This morning I’m thinking about being sick.
I have a cold. Came down with it Friday, and spent my weekend not feeling very well. Fortunately it’s not severe enough to really limit me: I still walked my dogs, ran errands, looked for new rental houses, read books, and even graded a half-dozen rough drafts. But the whole time, doing all of those things, I felt pretty crappy. Friday at work was the worst: I could barely get myself to teach anything at all, some periods, and others I was more cranky than teacher-y. (I can’t even think of a better word than teacher-y. More pissy than pedagogical, how’s that?) Now it’s time to go back to work, and I still feel under the weather.
It’s an interesting phrase, isn’t it? Under the weather? Aren’t we always under the weather? I assume it’s supposed to mean directly under the weather, meaning out in the storm without a roof to keep off the rain or walls to block the wind; that would be pretty miserable, all right, which seems apropos.
Regardless, though, I do not feel like working. The fact that I was sick this weekend already put me behind, both in my grading — I got a half-dozen rough drafts done, but I should have finished all of them, and maybe done the other class’s essays, too — and in my relaxing, because while I did nap several times a day, I never felt a whole lot better. At least, I don’t feel a whole lot recovered now.
This is one of the problems with teaching, too. We get more sick days than most professionals, I think — that is, other than the ones who are simply trusted to make up their own minds about when they can and cannot come in to work, and they are considered responsible adults who can get their work done even if they don’t actually show up every day, you know, like professionals — but we can’t just call in sick: we need to arrange for a substitute. This school the administration actually gets the sub, which is an improvement over my last school, where the teachers did it themselves: yet another example of something teachers are all too willing to take on themselves because we want to help, and because we want every petty shred of control, including, apparently, the ability to select who we give control to when we can’t have it ourselves. But in any case, I have to plan lessons for my classes. It’s both easy and hard for me: because I can always give them something to read — but nobody can run my class the way that I can. Other people could surely run a discussion, but you have to really know the literature to run it the way I do, and subs would not, of course. So every day I’m out is basically wasted, because it can only be something extra, never the thing the class would be doing if I were there. My students realize this, of course, and so they are not as dedicated or as involved as they would be with me there. That’s not to say they’re all that dedicated or involved regardless; they are teenagers and it is almost May.
That’s the worst thing. It’s almost May. My school starts its year ungodly early — August 1, usually — which is a hideous ordeal in August; but it means we finish school in May, before Memorial Day. I only have three weeks left before finals. My students, as you may expect, are done already; the only thing keeping them going is my will to keep dragging them behind me. That and a certain amount of fear of bad grades. (But the smarter ones realize that as the semester nears the end, grade inertia sets in: because new assignments are just added to the pile, and so no specific assignment will change the overall grade very much. When the total points in the class is, say, 100, then a 50 point assignment means everything; but three months later, when the total points are 5000, 50 points is kinda nothing. Shhh — don’t tell the rest of them.) So the point is, the temptation for me, not feeling well, cranky, and behind on my grading anyway, to just throw up my hands and say, “That’s it, we’re done: somebody put on YouTube and get out the Uno deck,” grows daily. And my students would like nothing more.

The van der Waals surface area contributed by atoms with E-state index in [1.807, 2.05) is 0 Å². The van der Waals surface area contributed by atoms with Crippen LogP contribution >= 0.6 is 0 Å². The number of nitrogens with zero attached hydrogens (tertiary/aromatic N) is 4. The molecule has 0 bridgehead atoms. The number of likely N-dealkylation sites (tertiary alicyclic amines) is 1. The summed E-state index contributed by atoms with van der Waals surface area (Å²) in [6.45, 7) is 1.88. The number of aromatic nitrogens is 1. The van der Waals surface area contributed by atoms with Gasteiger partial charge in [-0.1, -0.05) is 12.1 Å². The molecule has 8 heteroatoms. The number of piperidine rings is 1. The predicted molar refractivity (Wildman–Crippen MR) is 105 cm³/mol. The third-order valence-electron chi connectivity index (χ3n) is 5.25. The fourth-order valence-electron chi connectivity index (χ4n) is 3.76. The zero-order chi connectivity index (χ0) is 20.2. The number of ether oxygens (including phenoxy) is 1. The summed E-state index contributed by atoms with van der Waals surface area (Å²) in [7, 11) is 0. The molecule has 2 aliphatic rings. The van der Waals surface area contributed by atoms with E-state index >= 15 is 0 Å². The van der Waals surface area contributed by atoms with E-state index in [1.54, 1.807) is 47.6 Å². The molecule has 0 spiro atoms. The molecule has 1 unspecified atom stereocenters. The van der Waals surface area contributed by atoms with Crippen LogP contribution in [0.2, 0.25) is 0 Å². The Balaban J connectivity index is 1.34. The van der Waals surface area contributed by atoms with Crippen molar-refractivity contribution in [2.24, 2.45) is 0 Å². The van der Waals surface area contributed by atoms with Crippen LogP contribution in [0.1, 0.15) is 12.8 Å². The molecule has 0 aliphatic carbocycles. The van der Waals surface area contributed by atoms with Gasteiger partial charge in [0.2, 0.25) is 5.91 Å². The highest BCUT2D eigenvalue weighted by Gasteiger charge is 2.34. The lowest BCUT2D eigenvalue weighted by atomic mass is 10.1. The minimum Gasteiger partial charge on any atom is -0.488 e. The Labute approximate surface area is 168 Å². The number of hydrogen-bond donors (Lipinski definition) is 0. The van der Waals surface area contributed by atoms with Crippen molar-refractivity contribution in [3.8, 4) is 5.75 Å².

But I can’t complain too much. Because my wife — God, my poor wife — has all of these same problems: only worse. She got sick too: with the flu. Knocked her down for three full days two weeks ago. And then, because the flu made her cough nonstop the whole time, it gave her laryngitis: she basically coughed her voice out. She went back to work last week barely able to whisper. Spent the whole week coughing and wheezing and suffering. And now it’s pollen season, and her allergies are kicking in: so she feels almost as miserable now as when she had the flu.
On top of that, when this school year ends, she’s done. She’s quitting, to go back to doing art full time (and not a minute too soon). So think of how eager she is for these three weeks to pass. And when it comes to subs, she not only can’t get a sub who can do what she does, because no sub understands drawing and painting like she does, but also her students don’t really care about her class, because they see it as some elective they have to get through to graduate and nothing more, a problem only exacerbated by our school’s focus on STEM. There are exceptions, of course, but most of her students are pretty indifferent to art. So they’re even less likely to work for a sub, or for my wife; and they are that much harder to drag behind her towards the finish line.
And by the way: where do you think we both caught these diseases? That’s right, from the little germ factories that surround us every day. It’s like being in the trenches while they’re chucking biological weapons in at us. For three more weeks. Three long, tiring, sickly weeks. I expect they’ll be three of the longest weeks in my wife’s life.
That’s what really makes me sick. That I can’t make these last three weeks go faster for her.
If any of you could do something about that, I’d really appreciate it. Thanks.